Showroom, coworking, meeting room, workshop for designers and their clients – all in one store. Samples of newest and most fashionable designer tiles and ceramic granite get the framing they deserve.
This Moscow store offers tiles and ceramic granite from cutting-edge fashionable collections in middle, upper and luxury market segments. We designed the interior and completed full reconstruction and refurbishment of the showroom (total floor area after reconstruction amounts to 320 sq.m.). The project required us to focus on tight-schedule planning and close supervision, since the store close-down time had to be as short as possible. Besides, large and heavy exhibition equipment had to be dismantled, removed, and then installed in the store again. We managed to squeeze the reconstruction works into a very short timeframe, so the store only had to be closed for two months. The interior style is minimalistic, in order to draw all attention to the products on display and create a proper background for them.
The client set the following tasks for us:
- fit as many as possible large-sized display stands in the showroom, in order to have more collections on display,
- design convenient access paths to stands and samples, make the space open, friendly and well-lit,
- create a zone where architects and their clients, as well as private clients, could work with samples comfortably (something like a coworking zone),
- organize the products on display by material, type, function, style, producer,
- demonstrate options and possibilities to use the products in interiors,
- create workplaces for sales manages in the showroom and find place for back-office and storage rooms.
The main problem we faced was that the store is a huge open space with few walls to use for display of products. Another issue was creating the right atmosphere. Quite often such stores resemble a Sunday market or a jigsaw with all the pieces mixed together, so the clients may find themselves overwhelmed and confused. Products are often misplaced and not organized by style and category. Another common problem of stores offering materials for refurbishment (that we wanted to avoid) is insufficient lighting.
For the layout design we used the “double bottom” principle: large display stands are used as walls. This way we avoided fractioning the space with additional walls, but divided it into functional zones and increased the display surface. The layout is designed in such a way, that the showroom lures the visitors inside, suggesting to go further along a path that circles the key display stands, and the visitors can still easily remember where they spotted which products. The store also has a meeting zone, workplaces for sales staff and back-office.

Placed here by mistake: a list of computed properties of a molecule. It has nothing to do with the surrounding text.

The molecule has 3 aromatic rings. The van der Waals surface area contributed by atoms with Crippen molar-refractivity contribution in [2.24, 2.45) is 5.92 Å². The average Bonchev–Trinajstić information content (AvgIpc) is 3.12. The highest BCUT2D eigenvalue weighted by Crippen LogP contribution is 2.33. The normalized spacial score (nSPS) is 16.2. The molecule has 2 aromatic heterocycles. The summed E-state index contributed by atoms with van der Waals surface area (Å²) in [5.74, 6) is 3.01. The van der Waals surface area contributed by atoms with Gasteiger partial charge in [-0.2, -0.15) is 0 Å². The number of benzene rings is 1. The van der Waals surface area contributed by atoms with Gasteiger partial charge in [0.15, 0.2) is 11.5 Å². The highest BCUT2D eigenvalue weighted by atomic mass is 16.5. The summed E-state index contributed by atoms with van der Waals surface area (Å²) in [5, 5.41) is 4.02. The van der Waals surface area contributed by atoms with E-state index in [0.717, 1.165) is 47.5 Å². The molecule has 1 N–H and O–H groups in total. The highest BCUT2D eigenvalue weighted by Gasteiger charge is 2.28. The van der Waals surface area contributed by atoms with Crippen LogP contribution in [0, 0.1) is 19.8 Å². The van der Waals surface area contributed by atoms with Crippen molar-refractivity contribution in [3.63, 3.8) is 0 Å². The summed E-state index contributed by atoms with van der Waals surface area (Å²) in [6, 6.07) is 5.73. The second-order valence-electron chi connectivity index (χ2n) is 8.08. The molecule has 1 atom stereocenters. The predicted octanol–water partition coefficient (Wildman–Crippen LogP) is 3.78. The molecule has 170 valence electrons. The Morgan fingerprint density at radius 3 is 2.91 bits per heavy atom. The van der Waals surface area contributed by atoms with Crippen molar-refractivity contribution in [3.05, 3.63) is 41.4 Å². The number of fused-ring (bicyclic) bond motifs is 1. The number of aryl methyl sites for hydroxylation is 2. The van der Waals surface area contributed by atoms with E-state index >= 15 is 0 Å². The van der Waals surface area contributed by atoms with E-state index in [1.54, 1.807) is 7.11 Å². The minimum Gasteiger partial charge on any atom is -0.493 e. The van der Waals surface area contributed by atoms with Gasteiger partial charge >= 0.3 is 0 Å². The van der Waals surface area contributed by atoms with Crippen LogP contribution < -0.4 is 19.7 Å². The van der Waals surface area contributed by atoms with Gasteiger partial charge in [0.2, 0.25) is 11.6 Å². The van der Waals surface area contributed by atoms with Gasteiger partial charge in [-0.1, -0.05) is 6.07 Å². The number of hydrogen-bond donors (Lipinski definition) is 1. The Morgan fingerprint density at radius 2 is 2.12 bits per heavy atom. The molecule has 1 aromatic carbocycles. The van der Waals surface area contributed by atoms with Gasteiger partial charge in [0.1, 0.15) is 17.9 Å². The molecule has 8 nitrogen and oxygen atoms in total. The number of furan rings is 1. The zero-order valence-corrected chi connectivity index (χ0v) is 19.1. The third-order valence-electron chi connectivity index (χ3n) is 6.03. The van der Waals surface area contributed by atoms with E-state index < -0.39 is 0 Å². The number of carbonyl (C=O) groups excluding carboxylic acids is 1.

The layout solution allowed us to increase the number of display stands. In the course of reconstruction the old showroom premises were joined with the neighboring offices. After reconstruction the total showroom floor area was increased by 70%, whereas the layout helped us to increase the display surfaces area by 170%.
The idea of the layout design is based on the arrangement of market squares in old towns, where people stroll along galleries on the sides of the square, stop by at cafes or workshops, and in the middle there is a fountain or a statue surrounded by a temporary market or performing street artists.
There are three key elements of the showroom layout: “market place” – central display of the newest collections, “street theatre” – meeting table, “backstage” – workplaces of sales managers buzzing with work where the orders are being processed. Another important zone is the one with tables for clients in front of the big windows facing a busy street. Clients and designers working with samples catch the eyes of people in the street, get them interested and urge them to come in.
We approached lighting very seriously and carried out engineering calculations of light intensity for various options of lighting fixtures. The lighting in the store complies with the newest world standards for sales spaces.
A common problem is that customers get confused and lost in the vast varieties of samples in stores, since they do not have a comfortable place to mull over the combinations. We built large working tables with solid surfaces, where customers can have a closer look at the samples. Workplaces of sales managers are located within easy reach for customers (and not in a separate room as before), so the clients see the managers and are not discouraged to ask for advice. All documents related to products on display are also placed in the showroom, so it is easy to find additional information on availability, prices, etc. and have a query for a large list of items processed promptly.
Samples are placed in such a way that ensures that each looks its best and is perceived by the clients correctly. For example, large tiles with large patterns are placed on the farthest wall.
In order to demonstrate how various products can be used in interiors, we used tiles to decorate the showroom. For instance, the showroom features tables, bookcases and doors covered with tiles. Furniture, some of the display stands and lighting were designed and produced specially for the store using the newest materials the store offers. We made use of all available surfaces – tiles can be found on some of the walls and even on the ceiling.